9. 9. Production (shooting)<br />CAMERA ANGLES<br />A scene may be shot from several camera angles. Camera angle marks the specific location at which a camera is placed to take a shot. It shows the relation to the subject and affects the viewer perception of that subject.(Camera Angle, 2008) Camera angles can amplify the dramatic impact of the scene. (Osgood, 2009) <br />High Angle: Looking down upon a subject. The camera points down on the action, to make the subject appear smaller. This angle will diminish a character. The character/s will look vulnerable or small. These angles are often used to demonstrate the power relationship to the audience. <br />Eye-Level Angle: Looking in equal level. This puts the viewer on an equal footing with the character/s. This is the most common angle as it allows the viewers to feel comfortable with the characters. <br />Low Angle: Looking up at a subject. The camera points up at the action, to make the subject appear larger. This is the opposite of a high angle. It elevates the stature of a character in the story and makes them look more powerful. <br />Keep in mind!: Keep the camera at the subject&apos;s eye level, unless you have a good reason not to. <br />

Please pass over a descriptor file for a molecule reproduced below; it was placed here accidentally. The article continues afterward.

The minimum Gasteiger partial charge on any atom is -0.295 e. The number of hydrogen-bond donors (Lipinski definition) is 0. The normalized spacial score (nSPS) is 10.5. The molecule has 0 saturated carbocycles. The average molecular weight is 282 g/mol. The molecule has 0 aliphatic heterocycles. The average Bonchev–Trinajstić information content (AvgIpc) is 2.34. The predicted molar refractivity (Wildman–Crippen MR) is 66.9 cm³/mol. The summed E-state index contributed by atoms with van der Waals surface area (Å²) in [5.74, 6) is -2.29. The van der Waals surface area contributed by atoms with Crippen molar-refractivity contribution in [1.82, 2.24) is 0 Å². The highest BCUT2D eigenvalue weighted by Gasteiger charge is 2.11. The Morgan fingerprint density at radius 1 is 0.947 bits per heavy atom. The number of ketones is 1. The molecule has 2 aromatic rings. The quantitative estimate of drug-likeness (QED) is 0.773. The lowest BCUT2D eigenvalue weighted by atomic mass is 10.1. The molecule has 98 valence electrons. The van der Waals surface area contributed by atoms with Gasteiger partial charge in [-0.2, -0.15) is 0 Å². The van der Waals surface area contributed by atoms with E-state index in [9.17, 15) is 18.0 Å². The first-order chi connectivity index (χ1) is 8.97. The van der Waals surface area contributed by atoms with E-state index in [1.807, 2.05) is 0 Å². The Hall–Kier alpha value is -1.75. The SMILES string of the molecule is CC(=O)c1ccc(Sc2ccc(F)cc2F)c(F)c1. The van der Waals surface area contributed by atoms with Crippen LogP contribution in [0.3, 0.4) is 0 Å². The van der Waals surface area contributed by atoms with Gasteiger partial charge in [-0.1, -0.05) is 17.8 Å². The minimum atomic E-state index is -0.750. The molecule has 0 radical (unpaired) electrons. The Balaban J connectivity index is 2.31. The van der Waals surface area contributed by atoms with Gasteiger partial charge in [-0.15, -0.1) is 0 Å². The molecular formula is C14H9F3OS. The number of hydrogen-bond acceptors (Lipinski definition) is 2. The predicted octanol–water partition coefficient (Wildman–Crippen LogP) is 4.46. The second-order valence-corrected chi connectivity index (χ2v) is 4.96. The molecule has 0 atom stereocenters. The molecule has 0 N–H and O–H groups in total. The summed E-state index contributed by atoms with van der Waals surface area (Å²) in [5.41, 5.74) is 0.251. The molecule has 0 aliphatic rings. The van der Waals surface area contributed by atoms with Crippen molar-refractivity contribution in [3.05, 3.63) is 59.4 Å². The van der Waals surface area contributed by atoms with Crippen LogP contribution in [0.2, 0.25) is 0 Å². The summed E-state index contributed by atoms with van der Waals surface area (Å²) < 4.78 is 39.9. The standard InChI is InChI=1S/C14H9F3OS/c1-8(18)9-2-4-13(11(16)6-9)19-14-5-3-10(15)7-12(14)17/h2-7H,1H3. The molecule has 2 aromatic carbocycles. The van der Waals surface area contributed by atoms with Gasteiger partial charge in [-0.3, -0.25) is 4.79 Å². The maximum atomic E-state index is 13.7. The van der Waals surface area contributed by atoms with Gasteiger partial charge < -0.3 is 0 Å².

10. 10. Production (shooting)<br />VISUAL AESTHETICS <br />We follow some basic principles in visual arts in order to maintain the visual aesthetics. The two important visual principles are ‘The Rule of Thirds’ and ‘The 180 Degree Rule’: <br />The Rule of Thirds: The design principle works on the theory that an unbalanced composition will be more interesting and dynamic. (Osgood, 2009). We divide the frame into nine equal part by two horizontal and two vertical imaginary lines and place the subject on the intersection points. <br />The 180 Degree Rule: This rule is about the camera placement during a scene to ensure a consistent screen direction. It is best understood in the context of an interview. When you cross the axis of 180 degree in camera placement, it will appear that the characters are not looking to each other. (Osgood, 2009) You can assume yourself as a viewer looking to the stage where the action takes place. <br />